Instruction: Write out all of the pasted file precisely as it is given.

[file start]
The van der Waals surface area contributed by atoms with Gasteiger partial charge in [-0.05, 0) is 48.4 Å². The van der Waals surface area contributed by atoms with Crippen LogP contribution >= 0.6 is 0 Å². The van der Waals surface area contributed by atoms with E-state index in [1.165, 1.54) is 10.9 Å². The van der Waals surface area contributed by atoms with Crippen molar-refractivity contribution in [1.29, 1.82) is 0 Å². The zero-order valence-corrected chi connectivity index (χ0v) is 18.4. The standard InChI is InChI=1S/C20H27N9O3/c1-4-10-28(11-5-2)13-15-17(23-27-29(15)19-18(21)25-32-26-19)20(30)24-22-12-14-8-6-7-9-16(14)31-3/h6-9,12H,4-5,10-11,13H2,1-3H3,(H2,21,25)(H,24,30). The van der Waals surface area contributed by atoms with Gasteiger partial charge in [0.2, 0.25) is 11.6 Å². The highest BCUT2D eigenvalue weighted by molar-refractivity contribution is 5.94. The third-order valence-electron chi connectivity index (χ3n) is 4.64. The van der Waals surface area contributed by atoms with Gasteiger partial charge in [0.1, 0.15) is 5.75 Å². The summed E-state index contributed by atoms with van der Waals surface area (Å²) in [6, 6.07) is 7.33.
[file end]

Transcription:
The van der Waals surface area contributed by atoms with Gasteiger partial charge in [-0.05, 0) is 48.4 Å². The van der Waals surface area contributed by atoms with Crippen LogP contribution >= 0.6 is 0 Å². The van der Waals surface area contributed by atoms with E-state index in [1.165, 1.54) is 10.9 Å². The van der Waals surface area contributed by atoms with Crippen molar-refractivity contribution in [1.29, 1.82) is 0 Å². The zero-order valence-corrected chi connectivity index (χ0v) is 18.4. The standard InChI is InChI=1S/C20H27N9O3/c1-4-10-28(11-5-2)13-15-17(23-27-29(15)19-18(21)25-32-26-19)20(30)24-22-12-14-8-6-7-9-16(14)31-3/h6-9,12H,4-5,10-11,13H2,1-3H3,(H2,21,25)(H,24,30). The van der Waals surface area contributed by atoms with Gasteiger partial charge in [0.2, 0.25) is 11.6 Å². The highest BCUT2D eigenvalue weighted by molar-refractivity contribution is 5.94. The third-order valence-electron chi connectivity index (χ3n) is 4.64. The van der Waals surface area contributed by atoms with Gasteiger partial charge in [0.1, 0.15) is 5.75 Å². The summed E-state index contributed by atoms with van der Waals surface area (Å²) in [6, 6.07) is 7.33.